Challenges and opportunities of agribusiness in Peru

Agribusiness is consolidated in Peru as one of the fastest-growing sectors: it will exceed the US $ 8 million in exports, despite COVID-192. Recently, the Agronegocios-Peru portal reported that our country is consolidated as a regional and world exporter of fruits, and appears in the first places of the ranking. It is the largest exporter of blueberries in the world and the second-largest exporter of asparagus and avocados. Regarding mangoes and grapes, we are the second Latin American exporter, and the fourth and fifth world exporter, respectively1.

The entry into new markets such as Asia has allowed this sustained growth. Thanks to the joint work of the business sector and the commercial impulse from Promperú, for example, since 2005 Peruvian exports to the Asian continent have grown exponentially, and this trend is expected to continue in the 2020-2021 period. For this reason, the same strategy of private associations must be followed, signing of export protocols, commercial management with large chains such as the World Whole Foods Market, in addition to consumer studies in each of the destination countries. Some of the new markets expected to be conquered are blueberries in India and Malaysia, citrus in India and Vietnam, pomegranates in China, Malaysia, South Korea, and Taiwan, Hass avocados in the Philippines and Malaysia, and grapes in Japan. Likewise,

Technology has made it possible to sustain and develop new agro-industrial businesses, such as the adaptation of new crops such as blueberries that until about ten years ago were still not grown in Peru, the development of new products, and the introduction of processing technology. However, we must take an additional step as a country and use biotechnology as key support for agribusiness, focusing on six trends in biotechnology in the agro-industrial sector: agricultural bio-inputs, sustainable production of protein (plant-based protein), nutraceutical products. , biomaterials and industrial enzymes, energy from residual biomass, conservation and development of new species for crop adaptation3.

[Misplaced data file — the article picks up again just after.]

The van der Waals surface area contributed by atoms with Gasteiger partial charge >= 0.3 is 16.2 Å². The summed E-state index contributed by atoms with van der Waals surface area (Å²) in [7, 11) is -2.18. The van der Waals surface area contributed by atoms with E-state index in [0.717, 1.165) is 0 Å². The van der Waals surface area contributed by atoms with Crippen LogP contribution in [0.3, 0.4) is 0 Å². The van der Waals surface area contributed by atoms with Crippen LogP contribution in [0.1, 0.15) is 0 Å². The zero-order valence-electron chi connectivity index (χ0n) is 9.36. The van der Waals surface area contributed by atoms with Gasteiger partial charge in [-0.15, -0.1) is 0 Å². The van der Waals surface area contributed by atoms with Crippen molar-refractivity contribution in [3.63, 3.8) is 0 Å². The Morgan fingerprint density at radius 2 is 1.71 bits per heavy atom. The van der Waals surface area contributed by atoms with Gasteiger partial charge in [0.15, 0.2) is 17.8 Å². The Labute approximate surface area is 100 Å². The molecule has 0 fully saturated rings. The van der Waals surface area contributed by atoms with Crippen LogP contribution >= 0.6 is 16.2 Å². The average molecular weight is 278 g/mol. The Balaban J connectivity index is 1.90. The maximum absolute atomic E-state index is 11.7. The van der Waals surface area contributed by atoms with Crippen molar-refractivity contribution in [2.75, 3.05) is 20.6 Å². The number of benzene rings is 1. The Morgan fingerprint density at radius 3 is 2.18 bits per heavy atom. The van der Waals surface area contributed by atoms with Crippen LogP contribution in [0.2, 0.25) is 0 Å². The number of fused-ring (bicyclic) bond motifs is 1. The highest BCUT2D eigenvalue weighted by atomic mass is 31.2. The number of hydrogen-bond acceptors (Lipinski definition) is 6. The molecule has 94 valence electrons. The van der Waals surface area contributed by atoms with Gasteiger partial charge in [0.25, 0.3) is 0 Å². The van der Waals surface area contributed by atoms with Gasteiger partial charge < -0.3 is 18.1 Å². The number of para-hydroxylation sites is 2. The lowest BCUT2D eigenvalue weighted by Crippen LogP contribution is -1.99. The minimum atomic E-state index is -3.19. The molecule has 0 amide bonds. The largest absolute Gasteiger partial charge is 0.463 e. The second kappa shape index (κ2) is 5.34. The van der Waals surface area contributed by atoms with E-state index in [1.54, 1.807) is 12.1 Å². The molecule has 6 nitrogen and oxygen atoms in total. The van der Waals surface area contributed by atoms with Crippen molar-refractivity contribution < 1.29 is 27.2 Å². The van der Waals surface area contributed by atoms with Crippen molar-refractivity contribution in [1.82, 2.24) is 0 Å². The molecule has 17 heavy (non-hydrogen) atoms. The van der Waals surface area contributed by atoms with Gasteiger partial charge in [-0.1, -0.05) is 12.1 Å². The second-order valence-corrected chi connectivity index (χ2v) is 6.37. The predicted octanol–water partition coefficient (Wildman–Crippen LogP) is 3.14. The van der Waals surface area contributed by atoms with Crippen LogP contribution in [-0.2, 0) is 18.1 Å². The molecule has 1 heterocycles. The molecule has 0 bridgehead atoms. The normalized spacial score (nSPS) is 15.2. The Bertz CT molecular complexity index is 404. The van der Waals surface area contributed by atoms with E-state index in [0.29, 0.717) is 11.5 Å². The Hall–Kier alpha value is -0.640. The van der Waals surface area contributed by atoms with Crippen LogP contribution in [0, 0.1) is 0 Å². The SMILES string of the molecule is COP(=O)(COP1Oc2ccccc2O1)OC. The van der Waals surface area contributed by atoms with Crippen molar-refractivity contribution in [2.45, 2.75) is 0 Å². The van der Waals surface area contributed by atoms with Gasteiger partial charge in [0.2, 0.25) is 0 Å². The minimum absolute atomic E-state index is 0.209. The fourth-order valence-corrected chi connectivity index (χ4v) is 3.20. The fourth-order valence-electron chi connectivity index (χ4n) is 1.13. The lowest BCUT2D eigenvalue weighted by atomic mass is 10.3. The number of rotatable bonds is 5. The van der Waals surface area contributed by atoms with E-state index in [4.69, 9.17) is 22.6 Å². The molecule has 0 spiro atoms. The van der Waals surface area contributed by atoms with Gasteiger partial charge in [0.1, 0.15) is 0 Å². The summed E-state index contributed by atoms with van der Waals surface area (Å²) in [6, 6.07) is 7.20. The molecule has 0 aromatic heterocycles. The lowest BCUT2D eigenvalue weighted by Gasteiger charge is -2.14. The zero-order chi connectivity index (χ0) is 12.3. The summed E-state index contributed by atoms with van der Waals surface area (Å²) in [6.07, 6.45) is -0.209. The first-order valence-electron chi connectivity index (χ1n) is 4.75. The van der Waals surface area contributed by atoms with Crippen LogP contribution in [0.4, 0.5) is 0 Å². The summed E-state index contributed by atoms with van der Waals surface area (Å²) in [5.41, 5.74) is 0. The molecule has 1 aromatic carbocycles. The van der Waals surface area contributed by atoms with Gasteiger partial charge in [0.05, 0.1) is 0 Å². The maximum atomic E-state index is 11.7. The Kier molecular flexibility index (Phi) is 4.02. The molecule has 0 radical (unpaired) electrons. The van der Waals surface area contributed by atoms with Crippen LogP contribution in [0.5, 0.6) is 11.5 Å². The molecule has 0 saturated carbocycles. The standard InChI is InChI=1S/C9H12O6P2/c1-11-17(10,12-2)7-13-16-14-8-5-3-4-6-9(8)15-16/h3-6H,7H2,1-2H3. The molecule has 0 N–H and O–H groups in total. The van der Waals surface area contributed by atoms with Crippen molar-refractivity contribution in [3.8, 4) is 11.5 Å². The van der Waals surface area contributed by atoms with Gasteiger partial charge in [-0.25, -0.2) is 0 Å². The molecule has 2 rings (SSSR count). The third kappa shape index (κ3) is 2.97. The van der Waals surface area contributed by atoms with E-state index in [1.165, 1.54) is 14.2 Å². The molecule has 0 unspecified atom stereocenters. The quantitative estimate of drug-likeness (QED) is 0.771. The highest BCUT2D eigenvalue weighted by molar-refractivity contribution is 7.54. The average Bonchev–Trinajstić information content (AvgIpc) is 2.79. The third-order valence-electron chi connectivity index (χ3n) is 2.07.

This will allow us to make the most of our comparative advantages in terms of climate and biodiversity. Just to mention some examples of the trends mentioned above: biopesticides from biochemicals from autochthonous plants, proteins derived from Andean grains for innovation of new products, bioactive peptides such as nutraceuticals from Andean grains for the food, cosmetic and pharmaceutical industries; biodegradable thermoplastics made from high starch raw materials; obtaining biofuels from lignocellulosic material from agro-industrial by-products, biorefineries; among others.

Thus, at the San Ignacio de Loyola University we train agro-industrial engineers with a cutting-edge curricular mesh, based on three axes: training in bioprocesses with an emphasis on industrial biotechnology, and innovation of new products and global agribusiness, in addition to other skills such as creativity, communication, ability to solve problems and teamwork. This training will allow them to face new challenges and trends in agro-industrial engineering.

About Agroindustrial Engineering and Agribusiness
The USIL’s Agroindustrial and Agribusiness Engineering degree trains leading engineers capable of transforming agricultural resources into value-added products to contribute to the development and innovation of agribusiness.